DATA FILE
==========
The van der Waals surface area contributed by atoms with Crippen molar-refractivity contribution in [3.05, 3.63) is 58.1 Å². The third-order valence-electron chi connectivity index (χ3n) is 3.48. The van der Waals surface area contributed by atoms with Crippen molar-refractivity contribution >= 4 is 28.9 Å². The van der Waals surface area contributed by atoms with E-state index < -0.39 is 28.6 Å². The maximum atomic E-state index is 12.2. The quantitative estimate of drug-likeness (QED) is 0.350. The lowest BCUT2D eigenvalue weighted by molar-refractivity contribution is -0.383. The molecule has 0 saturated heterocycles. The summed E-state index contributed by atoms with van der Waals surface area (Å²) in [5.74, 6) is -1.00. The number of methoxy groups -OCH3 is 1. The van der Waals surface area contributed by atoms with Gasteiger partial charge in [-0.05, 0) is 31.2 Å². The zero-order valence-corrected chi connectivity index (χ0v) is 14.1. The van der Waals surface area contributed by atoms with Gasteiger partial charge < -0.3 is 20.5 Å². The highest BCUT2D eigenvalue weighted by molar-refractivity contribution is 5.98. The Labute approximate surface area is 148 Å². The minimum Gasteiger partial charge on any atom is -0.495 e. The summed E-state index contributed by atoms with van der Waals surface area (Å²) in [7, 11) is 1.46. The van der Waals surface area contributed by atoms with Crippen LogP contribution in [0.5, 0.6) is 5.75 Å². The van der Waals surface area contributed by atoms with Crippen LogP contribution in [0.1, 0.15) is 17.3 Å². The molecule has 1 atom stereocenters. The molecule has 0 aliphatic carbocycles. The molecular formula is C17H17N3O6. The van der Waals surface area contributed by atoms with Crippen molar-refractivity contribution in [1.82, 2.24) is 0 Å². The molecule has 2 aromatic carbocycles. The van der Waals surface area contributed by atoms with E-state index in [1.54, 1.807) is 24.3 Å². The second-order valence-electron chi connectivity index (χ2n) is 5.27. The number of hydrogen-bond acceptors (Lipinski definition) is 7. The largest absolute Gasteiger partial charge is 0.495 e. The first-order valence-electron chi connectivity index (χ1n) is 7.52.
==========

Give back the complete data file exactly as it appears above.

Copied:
The van der Waals surface area contributed by atoms with Crippen molar-refractivity contribution in [3.05, 3.63) is 58.1 Å². The third-order valence-electron chi connectivity index (χ3n) is 3.48. The van der Waals surface area contributed by atoms with Crippen molar-refractivity contribution >= 4 is 28.9 Å². The van der Waals surface area contributed by atoms with E-state index < -0.39 is 28.6 Å². The maximum atomic E-state index is 12.2. The quantitative estimate of drug-likeness (QED) is 0.350. The lowest BCUT2D eigenvalue weighted by molar-refractivity contribution is -0.383. The molecule has 0 saturated heterocycles. The summed E-state index contributed by atoms with van der Waals surface area (Å²) in [5.74, 6) is -1.00. The number of methoxy groups -OCH3 is 1. The van der Waals surface area contributed by atoms with Gasteiger partial charge in [-0.05, 0) is 31.2 Å². The zero-order valence-corrected chi connectivity index (χ0v) is 14.1. The van der Waals surface area contributed by atoms with Gasteiger partial charge < -0.3 is 20.5 Å². The highest BCUT2D eigenvalue weighted by molar-refractivity contribution is 5.98. The Labute approximate surface area is 148 Å². The minimum Gasteiger partial charge on any atom is -0.495 e. The summed E-state index contributed by atoms with van der Waals surface area (Å²) in [7, 11) is 1.46. The van der Waals surface area contributed by atoms with Crippen LogP contribution in [0.5, 0.6) is 5.75 Å². The van der Waals surface area contributed by atoms with Crippen LogP contribution in [0.1, 0.15) is 17.3 Å². The molecule has 1 atom stereocenters. The molecule has 0 aliphatic carbocycles. The molecular formula is C17H17N3O6. The van der Waals surface area contributed by atoms with Crippen molar-refractivity contribution in [1.82, 2.24) is 0 Å². The molecule has 2 aromatic carbocycles. The van der Waals surface area contributed by atoms with E-state index in [1.54, 1.807) is 24.3 Å². The second-order valence-electron chi connectivity index (χ2n) is 5.27. The number of hydrogen-bond acceptors (Lipinski definition) is 7. The largest absolute Gasteiger partial charge is 0.495 e. The first-order valence-electron chi connectivity index (χ1n) is 7.52.